A fiery exchange on Friday in the National Assembly heralded the debate on the Broadcast (Amendment) Bill, but when the smoke cleared the Government side nevertheless pushed through the controversial piece of legislation.
The parliamentary Opposition asserted throughout the debate that the Bill was little more than a thinly veiled attempt to divest broadcasters who received their licenses in 2011 from the previous Administration, of their proprietary rights.
But in her presentation, Public Telecommunications Minister Cathy Hughes maintained that the reasoning for the Bill was because “there is insufficient Public Service Announcements (PSA) in Guyana.”
She posited that this was an opportunity for private broadcasters and should not be seen as a burden. Hughes stressed that the legislation only seeks to further define the powers and functions of the existing Broadcasting Bill, in addition to providing protection from inciting racism and airing hateful programmes.
Addressing the concerns raised with regards to the Amendment Bill requiring every broadcaster air one hour of Government oriented programmes daily, the Minister posited that “nearly all countries provide (these) requirements for public service broadcasting.”
Hughes referred to several incidents in the past that form her observations –including drowning situations – where citizens were unable to save their fellow humans due to them being uneducated with regards to performing CPR.
Referencing Opposition Leader Dr Bharrat Jagdeo’s claims that the Bill would infringe upon freedom of press, Hughes also lambasted the former President. Hughes’ accusations that Jagdeo, who was absent from the House, stepped on freedom of the press while in office, were hotly contested by the Opposition, forcing her at one point to withdraw certain statements until she had evidence.
In making his presentation in the debates, Opposition parliamentarian Clement Rohee asserted that “this Bill has strategic objectives.” He lambasted the Prime Minister for saying that the Bill would be revolutionary and progressive since according to him, “the Bill is counter revolutionary and anti-progressive.”
He maintained that this Broadcasting Amendment Bill was nothing but a campaign promise that Government had made, recalling mentions at the time that those who were offered licences by Jagdeo, would have it revoked.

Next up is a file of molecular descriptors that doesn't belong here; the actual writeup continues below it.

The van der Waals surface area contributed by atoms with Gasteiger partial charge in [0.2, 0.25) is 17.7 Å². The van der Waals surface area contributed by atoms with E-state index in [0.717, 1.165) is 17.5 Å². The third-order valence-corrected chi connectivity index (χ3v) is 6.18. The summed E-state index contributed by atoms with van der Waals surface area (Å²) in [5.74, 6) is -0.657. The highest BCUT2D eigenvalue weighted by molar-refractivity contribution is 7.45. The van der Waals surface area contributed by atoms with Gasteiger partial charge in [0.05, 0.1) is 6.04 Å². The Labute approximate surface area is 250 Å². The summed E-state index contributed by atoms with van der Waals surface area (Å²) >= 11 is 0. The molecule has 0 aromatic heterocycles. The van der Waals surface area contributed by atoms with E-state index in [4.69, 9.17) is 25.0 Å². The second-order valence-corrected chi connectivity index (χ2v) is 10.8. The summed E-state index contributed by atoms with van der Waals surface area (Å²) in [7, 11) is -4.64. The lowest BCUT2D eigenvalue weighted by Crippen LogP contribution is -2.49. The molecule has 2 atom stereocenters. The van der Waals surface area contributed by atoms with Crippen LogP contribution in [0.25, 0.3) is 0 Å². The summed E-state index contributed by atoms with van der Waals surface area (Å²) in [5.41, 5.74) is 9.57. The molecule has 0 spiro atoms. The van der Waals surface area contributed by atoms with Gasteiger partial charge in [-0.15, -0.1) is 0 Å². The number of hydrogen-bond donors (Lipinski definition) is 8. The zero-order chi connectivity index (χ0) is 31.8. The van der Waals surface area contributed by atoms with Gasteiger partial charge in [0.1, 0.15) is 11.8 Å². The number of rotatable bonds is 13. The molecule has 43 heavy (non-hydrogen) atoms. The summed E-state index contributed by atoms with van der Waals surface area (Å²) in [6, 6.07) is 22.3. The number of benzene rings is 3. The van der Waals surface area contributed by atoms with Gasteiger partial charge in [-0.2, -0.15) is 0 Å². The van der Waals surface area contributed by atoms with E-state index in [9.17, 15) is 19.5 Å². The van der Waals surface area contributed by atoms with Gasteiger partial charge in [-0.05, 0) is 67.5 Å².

Rohee warned that should the Amendment Bill be passed, “we are traversing a road that is full of a whole host of dangers.” He urged that the Constitution be followed and that Government hold consultations with the private broadcasters that would be affected by the clauses within the amendment.
“There has been a loud outcry by the stakeholders for consultations… I refer to the Constitution which imposes on the Government to include and consult others who are of the view that their economic well being is going to be affected.”
Responding to Minister Hughes’ claims of Jagdeo handing out broadcasting licences to his “friends and family”, Rohee said that the Government was “cherry-picking a few from a specific ethnicity just to make a political point.”
In his contribution to the debate, Attorney General Basil Williams refuted claims that licensees are guaranteed proprietary rights under Article 142 of the Constitution of Guyana.
He stated that licensees are granted temporary licences and are not the outright owners of their frequencies.
In his rebuttal, Nandlall read excerpts from a presentation made by current Public Security Minister Khemraj Ramjattan when he was then the Leader of the Alliance For Change. In addition, Nandlall stressed that broadcasters who were granted licences by former President Jagdeo have paid over $100 million from when they were granted same in 2011.
The former Attorney General also read a statement from the Guyana Press Association (GPA), in which reservations were expressed about the content of the amendments.
Nandlall also debunked Williams’ assertion that outright ownership of a property was determined by holding an actual title. He reiterated that due process for dealing with the property of citizens acquired by the State was adequate compensation.
“Any person vaguely familiar with the law knows that anything that has value fits the description of property,” Nandlall stated. “Anything that has economical value is property. The Constitution says that if you take away that property, in this case the licence, under a law then that law must provide prompt and adequate compensation.”
In his closing presentation on the Bill, Nagamootoo asserted that the only consultations that are mandated are the consultations the Government had with the Guyana National Broadcasting Authority (GNBA) and the National Frequency Management Unit (NFMU).
However, he nevertheless asserted that the GNBA indeed had consultations with broadcasters in 2016. The Prime Minister declined to directly contest the arguments made by Nandlall, save to reiterate that Government is not empowered by the Act to infringe on the rights of broadcasters.
As the matter was put to vote, opposition from the People’s Progressive Party resulted in a division being called. The Government side, already with a one seat majority, won the roll call vote. ( Jarryl Bryan).